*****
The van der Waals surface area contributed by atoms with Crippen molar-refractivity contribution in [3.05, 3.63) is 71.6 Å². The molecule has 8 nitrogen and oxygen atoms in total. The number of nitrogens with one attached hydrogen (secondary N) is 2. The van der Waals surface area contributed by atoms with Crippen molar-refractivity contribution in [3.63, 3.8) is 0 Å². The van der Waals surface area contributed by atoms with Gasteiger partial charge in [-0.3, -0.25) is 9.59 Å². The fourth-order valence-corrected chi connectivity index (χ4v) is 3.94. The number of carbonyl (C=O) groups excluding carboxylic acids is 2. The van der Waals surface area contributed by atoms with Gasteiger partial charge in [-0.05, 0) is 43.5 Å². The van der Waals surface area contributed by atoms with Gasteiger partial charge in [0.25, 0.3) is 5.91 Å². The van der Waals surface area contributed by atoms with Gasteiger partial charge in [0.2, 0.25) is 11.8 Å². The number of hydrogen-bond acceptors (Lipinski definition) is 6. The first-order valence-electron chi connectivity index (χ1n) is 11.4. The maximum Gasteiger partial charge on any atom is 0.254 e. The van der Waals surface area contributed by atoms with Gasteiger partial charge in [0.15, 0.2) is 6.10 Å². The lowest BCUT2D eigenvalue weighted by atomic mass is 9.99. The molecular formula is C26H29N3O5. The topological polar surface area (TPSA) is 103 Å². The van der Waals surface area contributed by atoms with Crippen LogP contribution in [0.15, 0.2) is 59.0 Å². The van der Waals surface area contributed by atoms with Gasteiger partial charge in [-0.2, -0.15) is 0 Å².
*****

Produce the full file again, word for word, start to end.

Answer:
The van der Waals surface area contributed by atoms with Crippen molar-refractivity contribution in [3.05, 3.63) is 71.6 Å². The molecule has 8 nitrogen and oxygen atoms in total. The number of nitrogens with one attached hydrogen (secondary N) is 2. The van der Waals surface area contributed by atoms with Crippen molar-refractivity contribution in [3.63, 3.8) is 0 Å². The van der Waals surface area contributed by atoms with Gasteiger partial charge in [-0.3, -0.25) is 9.59 Å². The fourth-order valence-corrected chi connectivity index (χ4v) is 3.94. The number of carbonyl (C=O) groups excluding carboxylic acids is 2. The van der Waals surface area contributed by atoms with Gasteiger partial charge in [-0.05, 0) is 43.5 Å². The van der Waals surface area contributed by atoms with Gasteiger partial charge in [0.25, 0.3) is 5.91 Å². The van der Waals surface area contributed by atoms with Gasteiger partial charge in [0.2, 0.25) is 11.8 Å². The number of hydrogen-bond acceptors (Lipinski definition) is 6. The first-order valence-electron chi connectivity index (χ1n) is 11.4. The maximum Gasteiger partial charge on any atom is 0.254 e. The van der Waals surface area contributed by atoms with Gasteiger partial charge in [0.15, 0.2) is 6.10 Å². The lowest BCUT2D eigenvalue weighted by atomic mass is 9.99. The molecular formula is C26H29N3O5. The topological polar surface area (TPSA) is 103 Å². The van der Waals surface area contributed by atoms with Crippen LogP contribution in [0.15, 0.2) is 59.0 Å². The van der Waals surface area contributed by atoms with Gasteiger partial charge in [-0.2, -0.15) is 0 Å².